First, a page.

Squirreled away on a shelf at the Historical Society of Cecil County sit some ledger books, 18 inches long by 6 inches wide. Some of their binders are pealing and their pages are frayed. But wait. These are not just any old books, ready fodder for mouse nests. They contain the day to day, sometimes minute to minute records of the Elkton Police department; the police blotters from the years 1951 to 1993 when the department began keeping digital records.
For the last few months, a graduate student from the University of Delaware has been reviewing the police blotters, inventorying them, putting them in boxes, labeling those boxes, and developing a finding aid to make it easier for anyone looking for information to locate it. So who might use these ledgers? Master’s degree candidate Elisabeth Maselli says they could be used for a number of different research projects such as genealogy, criminal justice, and anyone who wants a peek at Elkton, Maryland in the mid-20th century.
Elisabeth says that “peek” would reveal “small town identity stories,” especially around Elkton’s liberal marriage laws. “There are a lot of instances of runaways,” Elisabeth reports. “They are running way to get married. Police reaction is indifferent, but depending on the situation either takes the couple into custody, releases them to their parents, or allows them to go and get married.” In some cases there are instances of fraud committed against the unsuspecting and somewhat naive couples. “Some couples are scammed from time to time. Taxi drivers direct them to certain chapels. The couples go. They fill out all of the paperwork, pay their fees, and leave. Weeks later they still don’t have their certificates and they complain to the police.”
As noted, the blotters span 40 years, some of it a very turbulent time especially when it comes to civil rights. Elisabeth observes that there are not too many references to civil rights issues in the blotters. “Change is slow. The shift is much larger on the national level. There are some notes around freedom riders coming through town which are referred to as ‘suspicious persons at the diner,’ but no specific reference to the ‘Jim Crow’ laws of the day.”
One national news report that is referenced in the blotters is the assassination of President John Kennedy on November 22, 1963. “The officer then made a note of the event. It’s interesting that he would do that. It’s as close to a national reference that they come to aside from being on the lookout for felons who may be coming through the area.”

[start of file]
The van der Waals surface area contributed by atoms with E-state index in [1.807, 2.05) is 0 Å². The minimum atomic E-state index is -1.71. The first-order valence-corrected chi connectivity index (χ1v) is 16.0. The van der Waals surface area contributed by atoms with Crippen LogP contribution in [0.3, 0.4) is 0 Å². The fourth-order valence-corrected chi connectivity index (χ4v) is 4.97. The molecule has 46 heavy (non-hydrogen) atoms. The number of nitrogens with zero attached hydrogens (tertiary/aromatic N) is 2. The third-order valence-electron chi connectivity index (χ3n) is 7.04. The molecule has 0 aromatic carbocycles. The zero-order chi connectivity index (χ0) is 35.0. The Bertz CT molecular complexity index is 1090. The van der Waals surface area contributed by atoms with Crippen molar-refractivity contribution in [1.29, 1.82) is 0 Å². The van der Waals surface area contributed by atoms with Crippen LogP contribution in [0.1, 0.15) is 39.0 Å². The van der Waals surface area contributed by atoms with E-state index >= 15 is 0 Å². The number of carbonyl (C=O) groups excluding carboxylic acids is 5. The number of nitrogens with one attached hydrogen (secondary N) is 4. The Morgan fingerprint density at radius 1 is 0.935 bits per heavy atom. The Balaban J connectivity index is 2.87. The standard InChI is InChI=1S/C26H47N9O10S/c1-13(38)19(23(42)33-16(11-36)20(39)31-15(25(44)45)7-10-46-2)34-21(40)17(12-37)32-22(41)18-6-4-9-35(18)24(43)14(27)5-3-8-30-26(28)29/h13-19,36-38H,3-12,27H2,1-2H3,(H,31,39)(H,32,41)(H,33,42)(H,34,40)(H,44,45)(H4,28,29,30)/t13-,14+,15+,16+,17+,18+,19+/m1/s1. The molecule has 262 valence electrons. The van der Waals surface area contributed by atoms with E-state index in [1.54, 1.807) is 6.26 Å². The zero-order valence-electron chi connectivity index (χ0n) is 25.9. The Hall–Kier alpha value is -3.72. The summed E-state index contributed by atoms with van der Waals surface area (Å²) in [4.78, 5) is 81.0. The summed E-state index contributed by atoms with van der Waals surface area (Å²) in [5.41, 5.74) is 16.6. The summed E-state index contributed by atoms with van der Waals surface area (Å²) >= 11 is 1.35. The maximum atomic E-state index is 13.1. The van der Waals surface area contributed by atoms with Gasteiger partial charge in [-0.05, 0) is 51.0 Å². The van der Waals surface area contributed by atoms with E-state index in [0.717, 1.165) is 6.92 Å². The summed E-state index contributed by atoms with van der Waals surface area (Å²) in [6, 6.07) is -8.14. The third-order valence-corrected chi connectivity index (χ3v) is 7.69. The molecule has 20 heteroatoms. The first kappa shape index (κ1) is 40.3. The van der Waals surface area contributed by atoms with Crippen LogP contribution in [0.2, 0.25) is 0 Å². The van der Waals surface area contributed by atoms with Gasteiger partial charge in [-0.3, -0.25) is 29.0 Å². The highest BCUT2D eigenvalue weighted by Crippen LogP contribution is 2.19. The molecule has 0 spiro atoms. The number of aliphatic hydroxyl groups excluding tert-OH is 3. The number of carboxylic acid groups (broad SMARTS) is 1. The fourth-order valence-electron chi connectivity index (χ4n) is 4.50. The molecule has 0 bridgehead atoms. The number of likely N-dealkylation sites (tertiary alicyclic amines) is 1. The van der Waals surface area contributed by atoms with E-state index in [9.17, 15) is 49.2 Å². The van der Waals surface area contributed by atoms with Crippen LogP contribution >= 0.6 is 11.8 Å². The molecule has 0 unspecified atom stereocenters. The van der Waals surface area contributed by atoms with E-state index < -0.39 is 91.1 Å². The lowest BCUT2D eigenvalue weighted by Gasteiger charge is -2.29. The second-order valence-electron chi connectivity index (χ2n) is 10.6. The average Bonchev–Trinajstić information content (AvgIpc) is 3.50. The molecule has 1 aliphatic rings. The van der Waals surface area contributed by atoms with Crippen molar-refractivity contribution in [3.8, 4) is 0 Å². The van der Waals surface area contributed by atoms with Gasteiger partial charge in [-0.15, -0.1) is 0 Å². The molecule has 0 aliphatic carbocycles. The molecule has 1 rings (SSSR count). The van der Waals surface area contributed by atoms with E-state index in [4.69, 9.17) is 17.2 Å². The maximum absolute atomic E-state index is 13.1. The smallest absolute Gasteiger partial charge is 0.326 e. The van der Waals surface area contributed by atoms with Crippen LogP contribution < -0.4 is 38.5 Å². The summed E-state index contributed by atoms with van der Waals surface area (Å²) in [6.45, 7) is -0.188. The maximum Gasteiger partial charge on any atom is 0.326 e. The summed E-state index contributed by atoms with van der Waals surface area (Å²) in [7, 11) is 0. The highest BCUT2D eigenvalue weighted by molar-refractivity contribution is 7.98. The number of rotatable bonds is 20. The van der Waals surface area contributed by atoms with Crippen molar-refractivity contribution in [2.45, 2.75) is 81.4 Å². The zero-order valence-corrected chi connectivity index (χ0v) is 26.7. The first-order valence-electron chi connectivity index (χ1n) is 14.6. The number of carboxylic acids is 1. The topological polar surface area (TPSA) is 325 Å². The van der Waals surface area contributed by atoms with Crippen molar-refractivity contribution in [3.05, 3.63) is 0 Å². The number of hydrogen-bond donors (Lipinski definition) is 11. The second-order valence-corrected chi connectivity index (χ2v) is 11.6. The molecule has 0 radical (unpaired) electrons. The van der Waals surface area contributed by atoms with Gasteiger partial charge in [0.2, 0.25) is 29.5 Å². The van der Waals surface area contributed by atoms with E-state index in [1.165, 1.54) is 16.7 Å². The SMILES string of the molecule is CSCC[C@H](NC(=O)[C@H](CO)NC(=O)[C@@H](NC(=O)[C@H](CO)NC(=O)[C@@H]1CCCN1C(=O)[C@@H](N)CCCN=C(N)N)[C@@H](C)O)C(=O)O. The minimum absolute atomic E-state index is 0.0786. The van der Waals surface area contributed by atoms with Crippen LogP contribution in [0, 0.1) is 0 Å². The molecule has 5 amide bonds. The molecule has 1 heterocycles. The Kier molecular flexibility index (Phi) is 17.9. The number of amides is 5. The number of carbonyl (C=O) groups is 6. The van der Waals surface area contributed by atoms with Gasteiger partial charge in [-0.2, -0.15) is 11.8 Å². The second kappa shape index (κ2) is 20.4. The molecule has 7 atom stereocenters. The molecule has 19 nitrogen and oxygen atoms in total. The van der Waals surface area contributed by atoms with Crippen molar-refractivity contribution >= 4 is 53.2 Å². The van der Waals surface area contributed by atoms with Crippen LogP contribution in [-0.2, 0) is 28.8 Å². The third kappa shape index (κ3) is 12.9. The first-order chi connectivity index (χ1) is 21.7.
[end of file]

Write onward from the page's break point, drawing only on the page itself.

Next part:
Elisabeth points out that once the ‘80s and ‘90s come along, the authors begin to make greater use of the blotter margins and NOT for official business. “They’ll write a Christmas countdown and note that it’s the holidays. In the fifties and sixties, that would not have flown.” The national bicentennial is also observed in 1976. “You can tell that maybe it’s a slow day or the officer just has some time, but he doodled American flags and made it a patriotic entry.”
In addition to placing the blotters in 7 labeled boxes and putting pictures from the era in separate folders, Elisabeth created a Twitter page with a different daily entry, so you can follow the “action” of the Elkton police from years ago on line at www.twitter.com/ccpolicearchive There is a link there to a blog with more information including the finding aid at www.wordpress.org/ccpolicearchive
Because the blotters cover a relatively recent time period, many of the individuals, both criminal and otherwise, are still living in the area. For that reason, Elisabeth explains that many names are redacted from the Twitter feed, however, she says “researchers may go to the original documents and look up individuals if they need to.” Ethnic slurs are also redacted, but, she says, “they are irregular and more the exception than the rule. It fades out over time.”
“It was a great experience” working with the documents at the historical society, Elisabeth adds. “The society was so supportive of my project.” Thank you, Elisabeth, for your efforts to shed light on and make available a piece of Elkton’s not so distant past.